The recent rule changes also mean that there are more transgressions covered for declaring no-balls, such as short deliveries and deliberate high full tosses. This would also contribute to the increase in no-balls.

5. Results Analysis - (Results/HomeWins/AwayWins/NoRes)

Period    FbtW SbtW OthW NoRes |Mats  FbtW  SbtW  OthW  NoRes

1971-1983 47.8 48.3 0.4 3.5 | 230 110 111 1 8 1984-1989 42.9 53.0 0.5 3.5 | 368 158 195 2 13 1990-1995 51.0 44.5 0.0 4.4 | 429 219 191 0 19 1996-2000 46.5 49.1 0.2 4.3 | 635 295 312 1 27 2001-2005 49.3 46.2 0.2 4.3 | 647 319 299 1 28 2006-2008 46.1 49.1 0.0 4.8 | 475 219 233 0 23

First a summary of the "Other wins" matches.

ODI # 56: Conceded by India against Pakistan as a gesture of protest.
ODI # 435: India defeated Pakistan on the basis of losing fewer wickets.
ODI # 522: Pakistan defeated Australia on the basis of losing fewer wickets.
ODI # 1081: Sri Lanka won by default against India because of Calcutta
crowd disturbances.
ODI # 1724: Conceded by England against Pakistan as a sporting gesture.

During two of the periods (early 1990s and early 2000s), the teams batting first won more matches than teams chasing. During the other four periods, more teams have won chasing than defending. Overall also there seems to be an edge for the team batting second. This difference seems to be more pronounced during the past few years. The number of "No results" has also increased significantly, probably caused by the obsession to play matches during all 12 months, irrespective of weather conditions.

1. Batting analysis (Right & Left)

Period    R-Avg L-Avg T-Avg|R-Inns R-Runs|L-Inns L-Runs|T-Inns
T-Runs

1971-1983 25.00 27.21 25.48| 3125 63208| 847 19077| 3972 82285 1984-1989 26.99 24.89 26.60| 5174 110394| 1110 23020| 6284 133414 1990-1995 26.20 28.50 26.80| 5514 114697| 1844 43856| 7358 158553 1996-2000 25.59 31.74 27.39| 7980 165169| 3211 84990|11191 250159 2001-2005 26.64 30.95 27.90| 8068 172554| 3184 82518|11252 255072 2006-2008 26.53 30.20 27.51| 6145 132316| 2189 55143| 8334 187459

All ODIs 26.23 29.86 27.18|36006 758338|12385 308604|48391 1066942

Barring the first period, the batting average seems to have settled around a value of 27.

As in Test matches, the left-handers have a higher average (by a margin of 15%). Most of the reader comments on this topic will be applicable. Note the very high average for left-handers during the most recent period.

2. Batting analysis 2 (Batting strike-rate - Left & Right)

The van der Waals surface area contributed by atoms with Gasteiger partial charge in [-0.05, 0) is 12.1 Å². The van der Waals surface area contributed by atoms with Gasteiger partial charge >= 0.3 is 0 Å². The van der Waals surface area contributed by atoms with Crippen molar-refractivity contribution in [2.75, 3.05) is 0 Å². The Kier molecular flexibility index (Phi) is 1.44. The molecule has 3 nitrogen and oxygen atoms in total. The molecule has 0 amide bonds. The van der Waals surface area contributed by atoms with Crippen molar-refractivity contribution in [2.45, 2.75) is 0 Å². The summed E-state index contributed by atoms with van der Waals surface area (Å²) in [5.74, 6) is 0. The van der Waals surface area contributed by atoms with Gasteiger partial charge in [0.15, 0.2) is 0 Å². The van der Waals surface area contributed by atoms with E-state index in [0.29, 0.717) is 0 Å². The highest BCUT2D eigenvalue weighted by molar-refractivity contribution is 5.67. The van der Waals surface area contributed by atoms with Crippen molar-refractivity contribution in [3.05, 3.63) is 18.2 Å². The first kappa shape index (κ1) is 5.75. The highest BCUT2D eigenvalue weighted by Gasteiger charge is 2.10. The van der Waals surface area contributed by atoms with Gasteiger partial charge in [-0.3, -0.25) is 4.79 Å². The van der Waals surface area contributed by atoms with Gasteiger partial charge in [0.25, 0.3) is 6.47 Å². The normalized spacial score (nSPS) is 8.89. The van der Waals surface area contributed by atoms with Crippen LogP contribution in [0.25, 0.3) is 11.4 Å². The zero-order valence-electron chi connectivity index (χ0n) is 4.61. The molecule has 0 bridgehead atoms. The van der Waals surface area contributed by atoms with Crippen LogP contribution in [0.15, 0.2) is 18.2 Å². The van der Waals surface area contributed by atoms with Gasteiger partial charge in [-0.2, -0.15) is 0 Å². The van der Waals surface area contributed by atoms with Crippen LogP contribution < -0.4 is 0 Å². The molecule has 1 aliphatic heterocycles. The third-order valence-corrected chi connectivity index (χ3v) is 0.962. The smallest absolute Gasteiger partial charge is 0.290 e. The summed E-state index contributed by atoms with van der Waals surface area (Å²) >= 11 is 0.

Period    R-SR L-SR T-SR|R-Runs R-Balls|L-Runs LBalls| T-Runs
T-Balls

1971-1983 63.6 64.5 63.8| 63208 99457| 19077 29586| 82285 129043 1984-1989 68.0 64.0 67.2|110394 162407| 23020 35986| 133414 198393 1990-1995 67.1 68.0 67.3|114697 170985| 43856 64480| 158553 235465 1996-2000 70.8 73.8 71.8|165169 233336| 84990 115219| 250159 348555 2001-2005 73.4 75.9 74.2|172554 235245| 82518 108727| 255072 343972 2006-2008 76.3 75.7 76.1|132316 173455| 55143 72877| 187459 246332

All ODIs 70.6 72.3 71.0|758338 1074885|308604 426875|1066942 1501760

The scoring-rate was quite low during the first three periods and has now picked up to be around the 76-mark. There is a significant variation of around 20% over the years. Barring one period, the left-handers seem to be scoring slightly faster than right-handers.

3. Bowling analysis 1 (Bowling average - Pace & Spin)

Period    P-Avg S-Avg T-Avg|PWkts  PRuns|SWkts  SRuns| TWkts
TRuns

1971-1983 27.49 34.51 28.64| 2402 66042| 471 16254| 2873 82296 1984-1989 30.50 34.86 31.63| 3227 98432| 1124 39185| 4351 137617 1990-1995 30.84 36.13 32.25| 3754 115771| 1369 49460| 5123 165231 1996-2000 31.69 34.93 32.76| 5357 169762| 2653 92665| 8010 262427 2001-2005 31.20 35.88 32.50| 5896 183949| 2277 81697| 8173 265646 2006-2008 31.24 33.56 31.77| 4734 147904| 1386 46509| 6120 194413

All ODIs 30.82 35.10 31.97|25370 781860| 9280 325770|34650 1107630

The bowling average follows the same pattern as batting strike-rate. Quite low during the first period and then plateauing around 31 during the next five periods.

As expected the averages for pace bowlers are lower - only over 10% - when compared to spinners. The last period, however, has seen a narrowing of this gap. The trend of depending on spinners has also picked up as evidenced by the recently concluded Zimbabwe-Sri Lanka series, where both teams had two fast bowlers and an assortment of four to five spinners.

4. Bowling analysis 2 (Bowling strike-rate - Pace & Spin)

Period    P-SR S-SR T-SR|PWkts  PBalls|SWkts SBalls| TWkts
TBalls

1971-1983 43.2 50.7 44.4| 2402 103758| 471 23895| 2873 127653 1984-1989 43.7 48.9 45.1| 3227 141092| 1124 54979| 4351 196071 1990-1995 43.8 49.8 45.4| 3754 164280| 1369 68219| 5123 232499 1996-2000 41.5 46.0 43.0| 5357 222455| 2653 121969| 8010 344424 2001-2005 39.2 46.7 41.3| 5896 230917| 2277 106387| 8173 337304 2006-2008 38.3 43.8 39.5| 4734 181269| 1386 60668| 6120 241937

All ODIs 41.1 47.0 42.7|25370 1043771| 9280 436117|34650 1479888

Surprisingly, there seems to be a distinct improvement of bowler strike-rates during the past few years. Again, one cannot but point to the number of weak teams playing one-day cricket.

The strike-rate for pace bowlers are 15% better those for spinners. Recently, spinners seem to be striking better, no doubt aided by Ajantha Mendis, who has taken 48 wickets in his first 17 matches at a strike-rate of a wicket every 16 balls. (Yes, you read it right, 16.)

5. Bowling analysis 3 (Bowling rpo - Pace & Spin)

Period    PRpo SRpo TRpo| PRuns  PBalls| SRuns SBalls|  TRuns
TBalls

1971-1983 3.82 4.08 3.87| 66042 103758| 16254 23895| 82296 127653 1984-1989 4.19 4.28 4.21| 98432 141092| 39185 54979| 137617 196071 1990-1995 4.23 4.35 4.26|115771 164280| 49460 68219| 165231 232499 1996-2000 4.58 4.56 4.57|169762 222455| 92665 121969| 262427 344424 2001-2005 4.78 4.61 4.73|183949 230917| 81697 106387| 265646 337304 2006-2008 4.90 4.60 4.82|147904 181269| 46509 60668| 194413 241937

All ODIs 4.49 4.48 4.49|781860 1043771|325770 436117|1107630 1479888

The rpo seems to have increased by about 5% during recent years - not a very big change. The surprise is that the all-matches rpo figure for pace bowlers and spinners is almost the same.